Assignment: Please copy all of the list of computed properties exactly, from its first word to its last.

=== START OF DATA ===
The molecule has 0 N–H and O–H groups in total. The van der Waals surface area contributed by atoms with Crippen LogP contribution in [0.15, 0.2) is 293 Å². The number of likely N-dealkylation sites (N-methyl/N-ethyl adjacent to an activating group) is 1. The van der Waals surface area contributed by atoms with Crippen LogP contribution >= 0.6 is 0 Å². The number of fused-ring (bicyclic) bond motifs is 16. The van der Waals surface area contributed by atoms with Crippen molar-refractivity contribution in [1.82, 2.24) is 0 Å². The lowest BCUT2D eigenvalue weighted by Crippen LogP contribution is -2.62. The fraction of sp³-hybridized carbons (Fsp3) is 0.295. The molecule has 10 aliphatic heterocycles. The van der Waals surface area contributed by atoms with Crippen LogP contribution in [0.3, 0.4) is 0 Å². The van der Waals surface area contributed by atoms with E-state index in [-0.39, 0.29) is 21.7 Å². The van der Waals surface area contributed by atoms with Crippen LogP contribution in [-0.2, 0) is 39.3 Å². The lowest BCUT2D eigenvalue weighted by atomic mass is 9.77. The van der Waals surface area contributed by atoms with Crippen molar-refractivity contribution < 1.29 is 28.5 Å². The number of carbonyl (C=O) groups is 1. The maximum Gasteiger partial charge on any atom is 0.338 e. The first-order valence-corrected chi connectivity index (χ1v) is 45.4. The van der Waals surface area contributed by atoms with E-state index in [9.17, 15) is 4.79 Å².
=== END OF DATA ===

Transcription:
The molecule has 0 N–H and O–H groups in total. The van der Waals surface area contributed by atoms with Crippen LogP contribution in [0.15, 0.2) is 293 Å². The number of likely N-dealkylation sites (N-methyl/N-ethyl adjacent to an activating group) is 1. The van der Waals surface area contributed by atoms with Crippen LogP contribution >= 0.6 is 0 Å². The number of fused-ring (bicyclic) bond motifs is 16. The van der Waals surface area contributed by atoms with Crippen molar-refractivity contribution in [1.82, 2.24) is 0 Å². The lowest BCUT2D eigenvalue weighted by Crippen LogP contribution is -2.62. The fraction of sp³-hybridized carbons (Fsp3) is 0.295. The molecule has 10 aliphatic heterocycles. The van der Waals surface area contributed by atoms with Crippen LogP contribution in [0.3, 0.4) is 0 Å². The van der Waals surface area contributed by atoms with E-state index in [-0.39, 0.29) is 21.7 Å². The van der Waals surface area contributed by atoms with Crippen LogP contribution in [-0.2, 0) is 39.3 Å². The lowest BCUT2D eigenvalue weighted by atomic mass is 9.77. The van der Waals surface area contributed by atoms with Crippen molar-refractivity contribution < 1.29 is 28.5 Å². The number of carbonyl (C=O) groups is 1. The maximum Gasteiger partial charge on any atom is 0.338 e. The first-order valence-corrected chi connectivity index (χ1v) is 45.4. The van der Waals surface area contributed by atoms with E-state index in [9.17, 15) is 4.79 Å².